Berlusconi may try and reach over to the left’s Partito Democratico (PD), led by former prime minister Matteo Renzi, whose resignation from the prime ministership he forced. It would be a most uncomfortable alliance but, with a promise of economic and political continuity, probably most reassuring to markets.

The floundering centre-left alliance should manage a combined 26-28 per cent. The Partito Democratico is on 22-23 per cent, and More Europe, Together Italy and Popular Civic List between 4 and 5 per cent. Free and Equal, a left-wing split from the PD, is polling at about 6 per cent and is most unlikely to have any truck with Berlusconi.

Wild card

The wild card in the pack is, however, the maverick 5-Star Movement, whose poll lead makes it a potential kingmaker. To date, contemptuous of all the mainstream parties, it has remained unwilling even to consider seeking out coalition partners. In recent days, however, the party’s 31-year-old leader Giorgio Di Maio has hinted that coalition may be necessary.

A governing alliance with the Northern League, the most likely partner for 5-Star, would create the most uncertain and unstable option for Italy. Combining an unproven populist party – 5-Star has made a mess of running Rome, so far the only place it has controlled – with an openly xenophobic and nationalist party has the potential to undermine stability, not only in Italy, but in the wider EU.

Both parties have spoken of pulling Italy out of the euro, though not the EU, and would certainly attempt to defy the union’s “austerity” deficit limits. But Di Maio has again been showing signs of tacking to the centre ground on Europe to win over moderate voters.

5-Star has also found a common campaign cause with the Northern League in championing a controversial anti-vaccination drive against what is known as the Lorenzin law. Northern League leader Salvini has tweeted that inoculations should be left to parents’ discretion: “Vaccination yes, obligation no.”

Health minister Beatrice Lorenzin has alarmed some parents, who fear jabs could be linked to autism and other side-effects, with a requirement that the number of compulsory inoculations of children rise from four to 10. The requirements cover 10 vaccinations, including diphtheria, tetanus, measles, mumps, rubella and chicken pox.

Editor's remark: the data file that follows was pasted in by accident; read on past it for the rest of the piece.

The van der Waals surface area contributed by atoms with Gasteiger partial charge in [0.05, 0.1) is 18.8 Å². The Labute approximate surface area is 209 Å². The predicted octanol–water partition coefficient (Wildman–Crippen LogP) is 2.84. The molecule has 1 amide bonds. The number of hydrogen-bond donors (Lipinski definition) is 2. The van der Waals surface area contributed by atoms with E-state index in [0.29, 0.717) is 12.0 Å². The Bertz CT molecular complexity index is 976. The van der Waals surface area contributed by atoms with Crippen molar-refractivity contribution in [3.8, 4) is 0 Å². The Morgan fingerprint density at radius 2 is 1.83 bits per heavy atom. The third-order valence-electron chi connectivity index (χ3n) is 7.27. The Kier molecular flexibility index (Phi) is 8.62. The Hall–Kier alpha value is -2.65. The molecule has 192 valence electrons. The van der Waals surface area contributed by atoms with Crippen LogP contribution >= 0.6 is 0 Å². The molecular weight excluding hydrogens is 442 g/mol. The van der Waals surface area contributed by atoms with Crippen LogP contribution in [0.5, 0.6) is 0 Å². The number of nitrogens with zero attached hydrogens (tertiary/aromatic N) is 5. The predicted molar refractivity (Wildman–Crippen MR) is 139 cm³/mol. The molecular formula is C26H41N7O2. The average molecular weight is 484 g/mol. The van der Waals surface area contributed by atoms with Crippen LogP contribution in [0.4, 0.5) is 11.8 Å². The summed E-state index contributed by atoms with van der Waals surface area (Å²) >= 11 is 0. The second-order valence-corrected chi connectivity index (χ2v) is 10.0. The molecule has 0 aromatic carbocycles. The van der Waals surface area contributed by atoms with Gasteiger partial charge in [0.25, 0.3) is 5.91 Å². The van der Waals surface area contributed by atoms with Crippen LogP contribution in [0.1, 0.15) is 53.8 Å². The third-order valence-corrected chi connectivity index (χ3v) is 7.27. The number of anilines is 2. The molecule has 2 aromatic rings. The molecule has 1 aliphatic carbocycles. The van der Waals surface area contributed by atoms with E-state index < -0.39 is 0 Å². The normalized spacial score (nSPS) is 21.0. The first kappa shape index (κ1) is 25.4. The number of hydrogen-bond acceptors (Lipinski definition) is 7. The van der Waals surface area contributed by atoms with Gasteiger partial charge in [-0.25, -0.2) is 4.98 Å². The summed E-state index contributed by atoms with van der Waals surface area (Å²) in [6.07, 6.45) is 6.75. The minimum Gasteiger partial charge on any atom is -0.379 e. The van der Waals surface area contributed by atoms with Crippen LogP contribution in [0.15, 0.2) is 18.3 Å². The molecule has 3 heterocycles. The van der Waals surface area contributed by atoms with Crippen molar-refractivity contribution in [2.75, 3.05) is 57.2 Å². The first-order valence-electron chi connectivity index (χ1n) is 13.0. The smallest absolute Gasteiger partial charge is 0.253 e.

She has founded a new centrist political party, Civica Popolare, around the slogan: “Vaccinate against incompetence” and is calling on scientists to run to combat what she sees as fear-mongering. The issue could be difficult for post-election negotiations.

Hybrid system

The elections have also been complicated by a new electoral law dubbed the “Rosatellum”. Introduced by Renzi before he fell from office, it created a hybrid system, balancing proportional regional lists in parallel with constituency first-past-the-post voting, that was designed to favour the establishment parties.

Whether it works in practice like that is another matter. A party must gain 3 per cent of the vote to enter the parliament, which could prove challenging for smaller parties in an electorally fragmented landscape. But it is also unlikely to facilitate any of the big parties in winning a clear majority. Coalition politics is now hardwired into the electoral system.

With more than 40 prime ministers and over 60 governments since the second World War, stability and longevity have not been the hallmarks of Italian democracy

Italians have a long history of conducting national elections that result in short-lived governments. With more than 40 prime ministers and over 60 governments since the second World War, stability and longevity have not been the hallmarks of Italian democracy.

In European capitals, the poll will be watched with considerable interest. The continuing rise of the far right throughout the union is worrying for many, as is the decline of traditional centrist social democracy, for long the anchor of European governments.

Italy has a €2.3 trillion debt load and a third of all under-25s out of work, and its economic recovery is very much a work in progress.

For fellow EU states, the concern will be to see continuity in what is seen as the fiscally responsible approach of the current government of Paolo Gentiiloni. It has slowly begun to put Italy on the path of growth. But few of the myriad permutations of electoral outcome offer reassurance.

*This article was amended on February 19th. The original version mistakenly referred to the leader of the Northern League as Roberto Salvini.